Tight houses can’t depend on random gaps for ventilation, so another essential element on The Pretty Good House checklist is a heat- or energy-recovery ventilation system. The house may be built as much as possible with locally produced, nontoxic materials—another Pretty Good principle—but breathing and cooking still happen, as does the buildup of toxins in the air. “And with so many people working from home now, you have to think about the carbon dioxide levels in these houses. Somebody goes into what was the spare bedroom, closes the door, and stays in that room for eight or twelve hours,” Mottram said. “Fresh air ventilation is critically important.”
Mottram’s work is finely tuned not only to climate, site, and client lifestyle, but also to Maine’s deep-rooted regional architecture, which is based on simple, additive building forms, good proportion, and “things that the ancient Romans knew, like orienting your house to the south, that we started to ignore when energy prices were low,” she said. The resulting updated vernacular calls to mind a retro-modern sailing craft whose classic sheer and overhangs grace a high-tech hull with a modern shape below the waterline.
And as with boats, performance standards for buildings continue to advance. The heightened threat of climate change has spurred Mottram and her Pretty Good colleagues to broaden their definition of carbon footprint to include not only the emissions that result from heating, cooling, and lighting a building—its operational carbon—but also those associated with constructing it in the first place. That means reducing or eliminating high-carbon materials like concrete and plastic foam insulation and prioritizing the use of wood, which sequesters carbon, keeping it out of the atmosphere for the life of the building.
The field’s continuous development suits Mottram, who considers herself “a lifelong student.” She might also qualify as a building science evangelist. Mottram teaches sustainable design at Southern Maine Community College and cohosts a YouTube channel, the *BS and Beer Show (*the BS is for building science), which boasts some 1,500 followers.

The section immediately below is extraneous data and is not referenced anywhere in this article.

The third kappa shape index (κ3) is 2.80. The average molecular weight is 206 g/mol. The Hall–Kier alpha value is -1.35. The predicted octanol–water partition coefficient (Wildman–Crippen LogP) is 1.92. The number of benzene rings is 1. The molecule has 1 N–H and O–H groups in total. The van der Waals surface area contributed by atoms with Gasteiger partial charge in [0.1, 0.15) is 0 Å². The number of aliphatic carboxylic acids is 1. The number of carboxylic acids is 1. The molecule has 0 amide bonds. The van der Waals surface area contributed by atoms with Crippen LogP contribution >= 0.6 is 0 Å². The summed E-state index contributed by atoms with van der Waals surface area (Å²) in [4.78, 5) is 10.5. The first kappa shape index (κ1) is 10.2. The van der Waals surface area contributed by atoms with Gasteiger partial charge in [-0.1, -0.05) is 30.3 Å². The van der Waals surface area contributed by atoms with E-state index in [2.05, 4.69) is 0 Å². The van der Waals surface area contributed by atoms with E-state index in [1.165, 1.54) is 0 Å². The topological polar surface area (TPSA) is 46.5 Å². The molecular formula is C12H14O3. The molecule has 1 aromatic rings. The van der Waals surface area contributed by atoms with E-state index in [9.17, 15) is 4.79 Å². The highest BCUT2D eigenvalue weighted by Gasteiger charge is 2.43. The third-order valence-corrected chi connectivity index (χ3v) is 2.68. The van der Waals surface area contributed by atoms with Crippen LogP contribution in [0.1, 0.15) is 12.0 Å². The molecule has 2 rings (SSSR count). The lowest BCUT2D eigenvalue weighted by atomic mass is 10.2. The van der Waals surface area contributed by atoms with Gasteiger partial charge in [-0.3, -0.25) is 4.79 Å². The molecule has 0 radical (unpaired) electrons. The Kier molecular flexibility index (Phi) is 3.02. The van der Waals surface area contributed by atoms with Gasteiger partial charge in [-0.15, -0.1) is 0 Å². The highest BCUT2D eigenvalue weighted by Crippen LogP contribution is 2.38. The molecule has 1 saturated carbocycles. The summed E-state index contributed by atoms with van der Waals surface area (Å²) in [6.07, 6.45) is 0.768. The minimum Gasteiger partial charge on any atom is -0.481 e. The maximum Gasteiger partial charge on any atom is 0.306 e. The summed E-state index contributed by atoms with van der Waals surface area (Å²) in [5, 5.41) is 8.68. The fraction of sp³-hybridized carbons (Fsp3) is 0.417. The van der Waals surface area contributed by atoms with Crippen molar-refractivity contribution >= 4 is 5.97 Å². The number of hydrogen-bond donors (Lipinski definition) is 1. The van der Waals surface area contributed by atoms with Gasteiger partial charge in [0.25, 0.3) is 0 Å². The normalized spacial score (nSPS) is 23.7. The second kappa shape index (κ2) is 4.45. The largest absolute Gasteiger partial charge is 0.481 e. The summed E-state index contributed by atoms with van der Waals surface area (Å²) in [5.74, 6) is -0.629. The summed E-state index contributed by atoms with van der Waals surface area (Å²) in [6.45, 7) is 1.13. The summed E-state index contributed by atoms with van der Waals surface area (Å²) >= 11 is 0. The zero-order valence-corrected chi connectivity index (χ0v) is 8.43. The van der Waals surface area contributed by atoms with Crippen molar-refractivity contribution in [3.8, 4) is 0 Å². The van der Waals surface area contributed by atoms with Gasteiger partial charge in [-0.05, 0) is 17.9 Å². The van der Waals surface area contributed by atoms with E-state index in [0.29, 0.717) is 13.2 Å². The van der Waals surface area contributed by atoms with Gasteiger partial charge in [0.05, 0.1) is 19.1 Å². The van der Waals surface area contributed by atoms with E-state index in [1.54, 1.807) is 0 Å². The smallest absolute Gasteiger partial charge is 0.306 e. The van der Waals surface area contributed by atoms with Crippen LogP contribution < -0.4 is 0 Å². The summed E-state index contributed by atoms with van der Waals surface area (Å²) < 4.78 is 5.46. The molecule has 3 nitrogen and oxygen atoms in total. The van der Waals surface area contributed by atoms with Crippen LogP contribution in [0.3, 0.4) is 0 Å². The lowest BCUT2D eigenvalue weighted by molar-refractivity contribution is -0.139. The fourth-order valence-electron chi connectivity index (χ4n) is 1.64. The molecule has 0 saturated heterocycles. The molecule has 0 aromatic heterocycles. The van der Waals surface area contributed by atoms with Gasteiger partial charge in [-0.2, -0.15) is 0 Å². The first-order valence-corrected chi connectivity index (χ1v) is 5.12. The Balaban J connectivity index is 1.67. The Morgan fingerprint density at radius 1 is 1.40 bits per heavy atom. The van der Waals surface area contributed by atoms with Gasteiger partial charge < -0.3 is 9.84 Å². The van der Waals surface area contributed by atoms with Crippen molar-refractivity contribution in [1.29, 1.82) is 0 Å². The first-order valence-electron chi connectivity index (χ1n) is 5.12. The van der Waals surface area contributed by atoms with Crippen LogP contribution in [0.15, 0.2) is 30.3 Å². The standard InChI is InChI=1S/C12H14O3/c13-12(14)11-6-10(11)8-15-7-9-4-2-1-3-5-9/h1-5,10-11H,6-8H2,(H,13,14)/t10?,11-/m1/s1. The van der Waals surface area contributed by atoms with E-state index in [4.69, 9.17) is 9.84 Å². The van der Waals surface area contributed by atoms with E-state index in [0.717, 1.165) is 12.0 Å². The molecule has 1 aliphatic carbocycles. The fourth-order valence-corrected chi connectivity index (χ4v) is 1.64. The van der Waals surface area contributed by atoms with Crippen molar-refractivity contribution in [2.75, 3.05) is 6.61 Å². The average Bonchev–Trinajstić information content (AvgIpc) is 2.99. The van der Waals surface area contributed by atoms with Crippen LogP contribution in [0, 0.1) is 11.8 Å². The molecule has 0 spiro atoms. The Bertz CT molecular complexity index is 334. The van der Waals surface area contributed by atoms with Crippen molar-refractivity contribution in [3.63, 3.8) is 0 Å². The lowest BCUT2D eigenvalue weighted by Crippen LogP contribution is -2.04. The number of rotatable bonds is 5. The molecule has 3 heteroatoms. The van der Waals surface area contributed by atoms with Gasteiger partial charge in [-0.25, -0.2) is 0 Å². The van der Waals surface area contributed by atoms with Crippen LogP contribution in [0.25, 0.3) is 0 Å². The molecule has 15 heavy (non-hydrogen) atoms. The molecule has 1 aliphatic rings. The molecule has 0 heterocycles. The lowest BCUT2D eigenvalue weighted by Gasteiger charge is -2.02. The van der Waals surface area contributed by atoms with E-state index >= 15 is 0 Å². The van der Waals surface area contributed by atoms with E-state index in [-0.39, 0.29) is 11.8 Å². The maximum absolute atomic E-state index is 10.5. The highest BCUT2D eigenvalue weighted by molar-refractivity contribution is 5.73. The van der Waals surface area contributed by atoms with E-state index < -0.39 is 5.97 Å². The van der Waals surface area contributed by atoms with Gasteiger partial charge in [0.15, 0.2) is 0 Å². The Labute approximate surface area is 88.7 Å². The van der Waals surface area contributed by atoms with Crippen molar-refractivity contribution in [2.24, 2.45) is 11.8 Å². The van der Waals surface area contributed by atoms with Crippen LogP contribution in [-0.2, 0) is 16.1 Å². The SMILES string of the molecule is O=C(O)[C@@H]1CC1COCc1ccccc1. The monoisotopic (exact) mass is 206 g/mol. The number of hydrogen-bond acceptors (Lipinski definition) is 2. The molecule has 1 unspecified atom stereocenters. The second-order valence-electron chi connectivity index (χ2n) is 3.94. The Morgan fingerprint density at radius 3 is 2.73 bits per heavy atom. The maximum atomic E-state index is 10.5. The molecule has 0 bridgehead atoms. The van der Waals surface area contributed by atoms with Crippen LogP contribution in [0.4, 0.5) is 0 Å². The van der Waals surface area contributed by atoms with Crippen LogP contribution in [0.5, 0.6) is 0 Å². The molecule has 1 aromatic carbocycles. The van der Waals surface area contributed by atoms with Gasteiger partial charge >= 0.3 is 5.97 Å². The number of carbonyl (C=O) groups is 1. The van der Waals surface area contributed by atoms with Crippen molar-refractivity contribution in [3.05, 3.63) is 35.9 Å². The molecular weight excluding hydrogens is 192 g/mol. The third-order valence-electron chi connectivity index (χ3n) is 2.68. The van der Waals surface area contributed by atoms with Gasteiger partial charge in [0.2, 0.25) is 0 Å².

Her day job involves a significant component of education as well. “We’ll walk through the reasons why [clients] might want to switch from a double-pane window to a triple-pane window. I don’t get on my soapbox, because it’s best to convince them it was their idea to start with,” she said. But after a dozen years in the business, clients now seek her out because they want to have that discussion. “They’re coming to me because they’re at least asking the questions,” Mottram said.
Bruce Snider is a building designer and architecture writer who lives in Belfast.
The Pretty Good House concept offers a practical guide for building better
Portland’s monthly Building Science Discussion Group may not have a flashy name, but it spawned a regional brand anyway. The project began in 2011, when local builder and group founder Dan Kolbert challenged his colleagues to agree on a list of affordable, environmentally responsible best practices for residential construction. Was there a practical middle ground between effective but costly certification programs like Passive House and LEED and the bare minimum required by law? Discussion and debate ensued, the whiteboard filled up, and a concept was born: The Pretty Good House. “From there, it just kind of took off,”
Kolbert said. “Online, mostly.”
Palermo-based architural designer Mike Maines fleshed out the concept in a long-running blog on the Green Building Advisor website, preserving the flexibility of the original framework while incorporating input from a nationwide corps of followers.
Rather than a set of prescribed practices, The Pretty Good House offers a flow-chart of considerations and principles—plus a few key metrics—for solving the complex equation of client desire, budget, technology, and environmental ethics. “It’s like a decision tree,” Kolbert said. “If you’re doing this, you should consider these three things, five things, whatever.”
Now compiled online at prettygoodhouse.com, the program combines a basic primer on building science with straightforward guidance on both nuts-and-bolts topics—the building shell; windows, doors, and other materials; mechanical and electrical systems—and such higher-level considerations as assembling an effective owner/designer/builder team, verifying that the building performs as designed, understanding the impact of occupant behavior on performance, and—crucially—balancing the costs and benefits of every decision.
Since its unplanned genesis, The Pretty Good House has spawned a steady stream of journal articles and builder-conference seminars and gained a devoted following in New England and beyond. Soon it will be the subject of book by Kolbert, Maines, architect Chris Briley, and Cumberland-based architect Emily Mottram: The Pretty Good House, scheduled for publication by Taunton Press in the spring of 2022.
While The Pretty Good House concept was born in discussions among self-avowed building science nerds, Kolbert believes the book will also appeal to homeowners who want the most efficient, durable, and environmentally responsible house they can afford. “This stuff is a lot more approachable than people think,” he said. “I want to spread the idea that it’s not some arcane, mystical, knowledge overseen by a priestly class. A designer/builder/owner team that’s sincerely interested in learning can do it. It’s not that hard.” —Bruce Snider